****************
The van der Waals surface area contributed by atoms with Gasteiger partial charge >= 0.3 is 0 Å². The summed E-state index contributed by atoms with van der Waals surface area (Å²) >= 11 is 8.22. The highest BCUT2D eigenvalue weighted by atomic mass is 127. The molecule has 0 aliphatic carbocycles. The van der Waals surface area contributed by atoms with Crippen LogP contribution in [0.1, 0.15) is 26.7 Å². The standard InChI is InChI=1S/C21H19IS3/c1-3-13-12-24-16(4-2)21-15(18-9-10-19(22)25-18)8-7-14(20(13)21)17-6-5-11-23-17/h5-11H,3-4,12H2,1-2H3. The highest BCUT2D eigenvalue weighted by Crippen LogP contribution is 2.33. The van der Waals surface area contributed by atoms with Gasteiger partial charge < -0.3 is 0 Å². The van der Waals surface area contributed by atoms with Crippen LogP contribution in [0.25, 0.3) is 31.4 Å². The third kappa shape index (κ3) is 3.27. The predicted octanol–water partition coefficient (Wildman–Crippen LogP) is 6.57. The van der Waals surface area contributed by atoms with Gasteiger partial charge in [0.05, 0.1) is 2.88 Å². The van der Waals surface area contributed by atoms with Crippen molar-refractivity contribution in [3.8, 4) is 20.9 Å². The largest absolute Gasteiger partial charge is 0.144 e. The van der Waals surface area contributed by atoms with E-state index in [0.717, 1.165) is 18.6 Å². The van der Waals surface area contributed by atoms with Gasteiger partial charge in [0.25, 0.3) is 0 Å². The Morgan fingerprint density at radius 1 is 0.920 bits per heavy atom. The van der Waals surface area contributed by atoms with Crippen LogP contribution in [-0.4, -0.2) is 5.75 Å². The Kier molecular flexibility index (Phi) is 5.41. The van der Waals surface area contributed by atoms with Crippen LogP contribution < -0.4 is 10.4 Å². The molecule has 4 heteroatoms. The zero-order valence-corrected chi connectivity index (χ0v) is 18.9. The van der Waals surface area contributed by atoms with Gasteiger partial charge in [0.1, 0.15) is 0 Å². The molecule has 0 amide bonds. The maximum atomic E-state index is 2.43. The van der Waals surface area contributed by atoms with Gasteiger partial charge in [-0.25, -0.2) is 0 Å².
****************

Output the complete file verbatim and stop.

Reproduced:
The van der Waals surface area contributed by atoms with Gasteiger partial charge >= 0.3 is 0 Å². The summed E-state index contributed by atoms with van der Waals surface area (Å²) >= 11 is 8.22. The highest BCUT2D eigenvalue weighted by atomic mass is 127. The molecule has 0 aliphatic carbocycles. The van der Waals surface area contributed by atoms with Crippen LogP contribution in [0.1, 0.15) is 26.7 Å². The standard InChI is InChI=1S/C21H19IS3/c1-3-13-12-24-16(4-2)21-15(18-9-10-19(22)25-18)8-7-14(20(13)21)17-6-5-11-23-17/h5-11H,3-4,12H2,1-2H3. The highest BCUT2D eigenvalue weighted by Crippen LogP contribution is 2.33. The van der Waals surface area contributed by atoms with Gasteiger partial charge < -0.3 is 0 Å². The van der Waals surface area contributed by atoms with Crippen LogP contribution in [0.25, 0.3) is 31.4 Å². The third kappa shape index (κ3) is 3.27. The predicted octanol–water partition coefficient (Wildman–Crippen LogP) is 6.57. The van der Waals surface area contributed by atoms with Gasteiger partial charge in [0.05, 0.1) is 2.88 Å². The van der Waals surface area contributed by atoms with Crippen molar-refractivity contribution in [3.8, 4) is 20.9 Å². The largest absolute Gasteiger partial charge is 0.144 e. The van der Waals surface area contributed by atoms with E-state index in [0.717, 1.165) is 18.6 Å². The van der Waals surface area contributed by atoms with Gasteiger partial charge in [0.25, 0.3) is 0 Å². The Morgan fingerprint density at radius 1 is 0.920 bits per heavy atom. The van der Waals surface area contributed by atoms with Crippen LogP contribution in [-0.4, -0.2) is 5.75 Å². The Kier molecular flexibility index (Phi) is 5.41. The van der Waals surface area contributed by atoms with Crippen LogP contribution < -0.4 is 10.4 Å². The molecule has 4 heteroatoms. The zero-order valence-corrected chi connectivity index (χ0v) is 18.9. The van der Waals surface area contributed by atoms with Gasteiger partial charge in [0.1, 0.15) is 0 Å². The molecule has 0 amide bonds. The maximum atomic E-state index is 2.43. The van der Waals surface area contributed by atoms with Gasteiger partial charge in [-0.25, -0.2) is 0 Å².